In the comments of my Randy Newman post, the question came up of whether it still makes sense in this day and age to buy music on compact discs as opposed to downloading it from iTunes.
I say it’s a no-brainer… CDs all the way.
First, there’s the packaging. Granted, these aren’t the days of fold-out vinyl records with artwork that could double as posters, but artists still manage to put some creativity into their CD booklets. Photos, sketches, all that fun stuff. And the lyrics, of course, which I’d much rather read on paper than on a computer screen (if you can even find them online).
Second, I like the tangible quality of a physical music collection. I like the fact that if my computer suffers a complete meltdown I won’t lose all my songs. I like when people come over and comment on my music (“Bob Dylan and Hanson… aren’t you well-rounded?”). I like that it encourages me to listen to albums, when iTunes is so much about individual songs.
Finally, I still relish the experience of going to a store on release day and walking out with a brand-new album by a favorite artist… tearing off the wrapper in the car, cracking open the lyric sheet and hearing something for the first time.
I suppose the CD is dying, and I might be stuck with the equivalent of 500 8-track cassettes several years from now. But I’m holding out.
How about you?
I agree… Although most of my music listening is done via iPod, I do still keep all of my CDs, and I do buy new CDs, much for the same reasons you do. Plus, it feels like more of a collection when you can actually LOOK at it 🙂
I agree Clay. Dad and I would never listen to music if we didn’t have our CDs.
With all due respect, you (and those who share your views) are dinosaurs. CDs are slowly dying, following down the path of the 8 track, the cassette, the LP, the laser disc, the floppy disk, etc… I predict that within 5-10 years, you will not find CDs sold in most stores. I also predict that within 10-20 years, you will not find books published in anything other than electronic form. All media, whether it be books or music, will be on screens. So enjoy the CDs while they last, and make sure you have enough storage room to put them next to your laser discs.:)
I don’t disagree with your prediction (though I think it might take a little longer than 5-10 years). I’m just planning to fight it every step of the way.
Another argument for the CD route is sound quality. While I can’t really tell the difference on my stereo system, it’s generally accepted that MP3 quality is inferior to that of a CD. So until the technology improves, the audiophiles will be slower to make the switch.
Of course, with the pace of technological improvements, those advances are probably 6 weeks away.
I’m not sure why an MP3 would have lower sound quality, as basically a CD is simply a burning of MP3s. I do think that you won’t hear the same quality through car speakers until the MP3 is factory installed with hard wiring.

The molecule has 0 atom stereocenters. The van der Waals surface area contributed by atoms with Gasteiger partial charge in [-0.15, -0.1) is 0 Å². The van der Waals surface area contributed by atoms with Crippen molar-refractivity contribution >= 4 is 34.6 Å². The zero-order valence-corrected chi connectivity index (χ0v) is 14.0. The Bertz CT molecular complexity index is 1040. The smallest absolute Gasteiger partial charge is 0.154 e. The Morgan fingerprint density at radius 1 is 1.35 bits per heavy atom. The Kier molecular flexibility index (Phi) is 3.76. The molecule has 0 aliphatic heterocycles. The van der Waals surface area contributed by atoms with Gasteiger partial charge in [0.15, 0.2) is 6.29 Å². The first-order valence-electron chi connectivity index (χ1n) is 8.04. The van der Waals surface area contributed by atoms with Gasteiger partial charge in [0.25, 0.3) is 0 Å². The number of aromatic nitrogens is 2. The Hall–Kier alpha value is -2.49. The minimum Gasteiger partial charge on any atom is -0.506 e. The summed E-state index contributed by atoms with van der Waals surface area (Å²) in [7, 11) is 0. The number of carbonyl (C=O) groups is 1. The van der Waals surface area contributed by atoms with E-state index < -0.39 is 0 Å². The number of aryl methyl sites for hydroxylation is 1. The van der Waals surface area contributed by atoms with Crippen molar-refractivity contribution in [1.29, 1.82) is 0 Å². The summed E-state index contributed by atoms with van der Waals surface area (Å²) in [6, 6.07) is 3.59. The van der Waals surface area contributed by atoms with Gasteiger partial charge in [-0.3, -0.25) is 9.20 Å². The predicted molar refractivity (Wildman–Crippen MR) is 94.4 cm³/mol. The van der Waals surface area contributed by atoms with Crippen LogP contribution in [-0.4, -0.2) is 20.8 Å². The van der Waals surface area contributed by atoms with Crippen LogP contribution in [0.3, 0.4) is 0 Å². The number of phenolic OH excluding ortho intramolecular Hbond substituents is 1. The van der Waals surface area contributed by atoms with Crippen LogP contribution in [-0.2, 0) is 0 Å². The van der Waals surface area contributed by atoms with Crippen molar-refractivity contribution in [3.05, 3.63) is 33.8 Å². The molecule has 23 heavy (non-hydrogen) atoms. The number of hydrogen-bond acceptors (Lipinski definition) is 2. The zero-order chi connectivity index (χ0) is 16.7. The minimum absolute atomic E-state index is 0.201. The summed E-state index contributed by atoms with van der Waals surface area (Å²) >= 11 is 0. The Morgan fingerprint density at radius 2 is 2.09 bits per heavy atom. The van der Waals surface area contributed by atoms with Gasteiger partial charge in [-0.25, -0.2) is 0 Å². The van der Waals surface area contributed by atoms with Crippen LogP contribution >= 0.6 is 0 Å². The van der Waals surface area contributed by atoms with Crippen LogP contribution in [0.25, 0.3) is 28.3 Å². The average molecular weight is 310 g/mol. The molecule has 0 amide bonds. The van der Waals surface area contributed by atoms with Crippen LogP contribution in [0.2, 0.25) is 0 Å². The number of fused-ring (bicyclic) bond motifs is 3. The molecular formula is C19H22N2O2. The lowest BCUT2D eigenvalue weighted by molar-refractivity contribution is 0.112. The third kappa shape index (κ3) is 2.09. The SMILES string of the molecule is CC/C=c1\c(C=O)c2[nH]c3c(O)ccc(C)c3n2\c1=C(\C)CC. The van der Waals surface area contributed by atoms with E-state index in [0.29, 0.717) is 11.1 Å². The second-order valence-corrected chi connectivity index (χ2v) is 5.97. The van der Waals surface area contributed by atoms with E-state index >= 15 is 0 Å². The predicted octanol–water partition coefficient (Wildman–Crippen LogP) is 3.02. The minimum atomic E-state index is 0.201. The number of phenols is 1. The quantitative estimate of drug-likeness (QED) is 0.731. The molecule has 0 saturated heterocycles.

MP3s are compressed versions of CD files, so by definition they lose quality in the transfer. But I think you need pretty high quality equipment to appreciate the difference.
Definitely agree that the iPod sound suffers in the car unless you have it hard-wired. In fact, that’s probably the #1 reason I stick with CDs, because I do almost all my music listening in the car.
I don’t see how the MP3 can be a compressed version of the CD. The music is recorded onto a harddrive nowadays and is saved as an mp3 or similar type of file. It then needs to be burned onto the CD format.
“MP3’s use of a lossy compression algorithm is designed to greatly reduce the amount of data required to represent the audio recording and still sound like a faithful reproduction of the original uncompressed audio for most listeners, but is not considered high fidelity audio by audiophiles. An MP3 file that is created using the mid-range bit rate setting of 128 kbit/s will result in a file that is typically about 1/10th the size of the CD file created from the original audio source.”
interesting, but I wonder if that holds true also for the Itunes format, which is not mp3.
Wow, I’m sorry I came to this thread late, as all this techno speak leaves me cold. While I did love the feeling of walking out of a store with a cd in hand, I equally enjoy browsing through iTunes, finding a song I had forgotten I loved, and, within seconds, owning that song and being able to listen to it on my iPod whenever I please. Such an experience is all the more to be cherished after one takes the time and effort (and oil) as I did this past Tuesday to go to a store to buy a new cd, only to find that the cd is not being stocked (perhaps an indication of Dana’s dire prediction).
That said, I get far more passionate and twitchy at the thought of this same digital revolution replacing my beloved books. I love the Amazon magnet that reads “A room without books is like a body without a soul” and completely “get” the satisfaction of showing off who you are through your library collection of books (more so than of music or movies). The notion that one day the only remnants of that collection will be the shelfari corner on my blog and that all my books will be housed within a Kindle (or the iPage) disturbs me to no end.
Yes, I meant to comment on the book issue as well. I really hate to think of a world without paper, especially in book form. I guess the trees will be thankful.
But imagine not being able to point to a dogeared copy of your very favorite novel. Rather, it lives in a thin white device alongside The DaVinci Code. And no more cover art? No more Barnes & Noble? I don’t call that progress.
You can still have covers in electronic form! Get into the 21st century!
Please lets never get rid of the books, look what’s happening to our newspapers for heaven’s sake! I’m willing to stay in the 20th century if that means no more paper.